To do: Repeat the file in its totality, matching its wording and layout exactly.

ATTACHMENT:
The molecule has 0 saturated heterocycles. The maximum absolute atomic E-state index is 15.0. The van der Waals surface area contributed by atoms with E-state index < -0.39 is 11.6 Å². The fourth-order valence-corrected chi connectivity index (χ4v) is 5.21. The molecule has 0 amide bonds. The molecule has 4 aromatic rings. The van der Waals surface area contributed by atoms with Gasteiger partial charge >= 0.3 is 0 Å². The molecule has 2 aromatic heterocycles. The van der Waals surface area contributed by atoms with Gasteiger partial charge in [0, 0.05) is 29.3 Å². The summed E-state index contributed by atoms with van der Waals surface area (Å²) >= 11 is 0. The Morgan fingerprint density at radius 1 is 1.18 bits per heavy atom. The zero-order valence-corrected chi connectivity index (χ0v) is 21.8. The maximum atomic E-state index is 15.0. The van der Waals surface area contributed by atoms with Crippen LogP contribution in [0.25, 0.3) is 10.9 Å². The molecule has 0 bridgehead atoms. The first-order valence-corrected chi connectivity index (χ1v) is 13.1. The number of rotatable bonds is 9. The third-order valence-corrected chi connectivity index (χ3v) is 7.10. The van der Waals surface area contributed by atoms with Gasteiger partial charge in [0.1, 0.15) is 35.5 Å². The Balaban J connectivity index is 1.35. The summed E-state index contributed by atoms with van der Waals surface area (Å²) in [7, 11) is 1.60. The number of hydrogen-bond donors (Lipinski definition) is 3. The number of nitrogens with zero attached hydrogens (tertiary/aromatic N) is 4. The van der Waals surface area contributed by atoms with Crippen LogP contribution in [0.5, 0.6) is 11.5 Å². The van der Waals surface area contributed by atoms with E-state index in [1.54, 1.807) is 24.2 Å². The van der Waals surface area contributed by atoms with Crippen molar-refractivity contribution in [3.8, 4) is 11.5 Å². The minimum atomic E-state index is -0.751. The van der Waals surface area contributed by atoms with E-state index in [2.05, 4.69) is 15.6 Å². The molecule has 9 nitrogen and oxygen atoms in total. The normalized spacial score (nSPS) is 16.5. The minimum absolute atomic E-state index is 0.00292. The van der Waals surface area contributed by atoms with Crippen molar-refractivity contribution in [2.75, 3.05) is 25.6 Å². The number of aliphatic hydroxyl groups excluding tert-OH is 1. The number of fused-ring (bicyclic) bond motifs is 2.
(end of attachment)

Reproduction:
The molecule has 0 saturated heterocycles. The maximum absolute atomic E-state index is 15.0. The van der Waals surface area contributed by atoms with E-state index < -0.39 is 11.6 Å². The fourth-order valence-corrected chi connectivity index (χ4v) is 5.21. The molecule has 0 amide bonds. The molecule has 4 aromatic rings. The van der Waals surface area contributed by atoms with Gasteiger partial charge >= 0.3 is 0 Å². The molecule has 2 aromatic heterocycles. The van der Waals surface area contributed by atoms with Gasteiger partial charge in [0, 0.05) is 29.3 Å². The summed E-state index contributed by atoms with van der Waals surface area (Å²) >= 11 is 0. The Morgan fingerprint density at radius 1 is 1.18 bits per heavy atom. The zero-order valence-corrected chi connectivity index (χ0v) is 21.8. The maximum atomic E-state index is 15.0. The van der Waals surface area contributed by atoms with Crippen LogP contribution in [0.25, 0.3) is 10.9 Å². The molecule has 0 bridgehead atoms. The first-order valence-corrected chi connectivity index (χ1v) is 13.1. The number of rotatable bonds is 9. The third-order valence-corrected chi connectivity index (χ3v) is 7.10. The van der Waals surface area contributed by atoms with Gasteiger partial charge in [0.1, 0.15) is 35.5 Å². The Balaban J connectivity index is 1.35. The summed E-state index contributed by atoms with van der Waals surface area (Å²) in [7, 11) is 1.60. The number of hydrogen-bond donors (Lipinski definition) is 3. The number of nitrogens with zero attached hydrogens (tertiary/aromatic N) is 4. The van der Waals surface area contributed by atoms with Crippen LogP contribution in [0.5, 0.6) is 11.5 Å². The van der Waals surface area contributed by atoms with E-state index in [1.54, 1.807) is 24.2 Å². The van der Waals surface area contributed by atoms with Crippen molar-refractivity contribution in [3.8, 4) is 11.5 Å². The minimum atomic E-state index is -0.751. The van der Waals surface area contributed by atoms with E-state index in [2.05, 4.69) is 15.6 Å². The molecule has 9 nitrogen and oxygen atoms in total. The normalized spacial score (nSPS) is 16.5. The minimum absolute atomic E-state index is 0.00292. The van der Waals surface area contributed by atoms with Crippen molar-refractivity contribution in [2.75, 3.05) is 25.6 Å². The number of aliphatic hydroxyl groups excluding tert-OH is 1. The number of fused-ring (bicyclic) bond motifs is 2.